τοὺς ὀφθαλμοὺς τῆς καρδίας ὑμῶν. For the construction cf. 1 Timothy 6:5. τῆς καρδίας: the organ of spiritual vision (Matthew 5:8; cf. Matthew 6:23), as of faith (Romans 10:10), ‘darkened’ by idolatry (Romans 1:21), and by sensuality (Ephesians 4:18), miserliness, the evil eye (Matthew 6:23), hate (1 John 2:11).

εἰς τὸ εἰδέναι ὑμᾶς κ.τ.λ. The leading words in the threefold vision which will open before their enlightened eyes are all echoes of thoughts that found expression in the opening paragraph. St Paul is praying that the Gentile converts may realize the different elements in the new position into which they have been introduced which have the power to work a moral transformation.

ἡ ἐλπὶς τῆς κλήσεως. Hope was the birthright of Israel (Ephesians 1:12). It was unknown to the heathen (Ephesians 2:12). The common hope is the pledge of the Christian unity in body and spirit (Ephesians 4:4). So in Colossians 1:4 love to all the saints is grounded on hope, and in Colossians 1:27 the Gospel to the Gentiles is summed up in the phrase Χριστὸς ἐν ὑμῖν ἡ ἐλπὶς τῆς δόξης: cf. 1 Peter 1:3.

τῆς κλήσεως αὐτοῦ. This hope is due to the fact that God Himself has called them to take their place among His people. Cf. Ephesians 4:1; Ephesians 4:4; Romans 9:24; 1 Peter 1:15. So in Romans 8:30. God’s call is the first stage in the manifestation on earth of His eternal election and is closely linked with justification and glory.

τίς ὁ πλοῦτος τῆς δόξης τῆς κληρονομίας αὐτοῦ ἐν τοῖς ἁγίοις. Cf. Ephesians 1:11 ἐν ᾧ καὶ ἐκληρώθημεν, and τῆς περιποιήσεως, Ephesians 1:14. The call of God which had come to them gave them a place here and now in God’s inheritance, as that inheritance is constituted by the saints. As possessed by Him the saints behold and radiate His glory. Through them men grow conscious of the presence of God in the world. How inexhaustible then must be the resources at their disposal! With ὁ πλοῦτος cf. Ephesians 3:8; Ephesians 3:16. We may perhaps compare 2 Thessalonians 1:10 ἐνδοξασθῆναι ἐν τοῖς ἁγίοις.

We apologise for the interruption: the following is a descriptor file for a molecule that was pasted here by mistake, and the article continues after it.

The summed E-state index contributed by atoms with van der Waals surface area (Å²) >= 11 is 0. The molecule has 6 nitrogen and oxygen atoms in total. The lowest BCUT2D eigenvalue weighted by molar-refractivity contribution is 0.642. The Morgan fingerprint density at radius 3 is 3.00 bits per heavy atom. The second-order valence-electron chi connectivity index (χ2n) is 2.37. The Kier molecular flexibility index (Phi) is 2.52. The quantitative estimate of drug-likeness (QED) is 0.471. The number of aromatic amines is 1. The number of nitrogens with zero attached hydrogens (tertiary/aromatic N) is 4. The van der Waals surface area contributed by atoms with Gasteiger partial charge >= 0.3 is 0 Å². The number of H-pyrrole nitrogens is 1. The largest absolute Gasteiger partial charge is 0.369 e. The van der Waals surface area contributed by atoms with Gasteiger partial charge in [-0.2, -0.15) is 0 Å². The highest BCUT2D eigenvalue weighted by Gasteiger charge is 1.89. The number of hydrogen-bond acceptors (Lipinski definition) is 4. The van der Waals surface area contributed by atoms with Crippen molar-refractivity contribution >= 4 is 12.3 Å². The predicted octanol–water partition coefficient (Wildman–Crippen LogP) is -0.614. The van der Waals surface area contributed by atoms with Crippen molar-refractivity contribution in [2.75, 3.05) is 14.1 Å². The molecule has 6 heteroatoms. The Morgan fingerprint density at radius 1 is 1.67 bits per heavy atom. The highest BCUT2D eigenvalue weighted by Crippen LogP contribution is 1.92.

Verse 19

19. καὶ τί τὸ ὑπερβάλλον μέγεθος κ.τ.λ. For the realization of this hope and the manifestation of this glory we need the constant support of a power not our own. This, too, is supplied with an abundance sufficient to overwhelm all opposing forces.

εἰς ἡμᾶς τοὺς πιστεύοντας. This power operates upon and has ‘free play’ in us who believe, our faith opening the channels along which the current can flow (ct. Matthew 13:58), and being at the same time created by the Divine force liberated by the Resurrection.

κατὰ τὴν ἐνέργειαν τοῦ κράτους τῆς ἰσχύος αὐτοῦ. ἰσχὺς ‘strength’ as contrasted with ‘weakness,’ κράτος ‘effective power’ overmastering opposition, ἐνέγεια ‘power in action’ as contrasted with power latent. The phrase qualifies both μέγεθος and πιστεύοντας. Our faith is not ‘of ourselves,’ cf. Ephesians 2:8. It is the result ‘of the operation of God,’ cf. Colossians 2:12. The same ‘operation of God’ is the measure of the surpassing greatness of the power. Note the prominence of the thought of spiritual power as a characteristic element in the Christian life throughout the Epistle, Ephesians 3:16; Ephesians 3:20, Ephesians 6:10.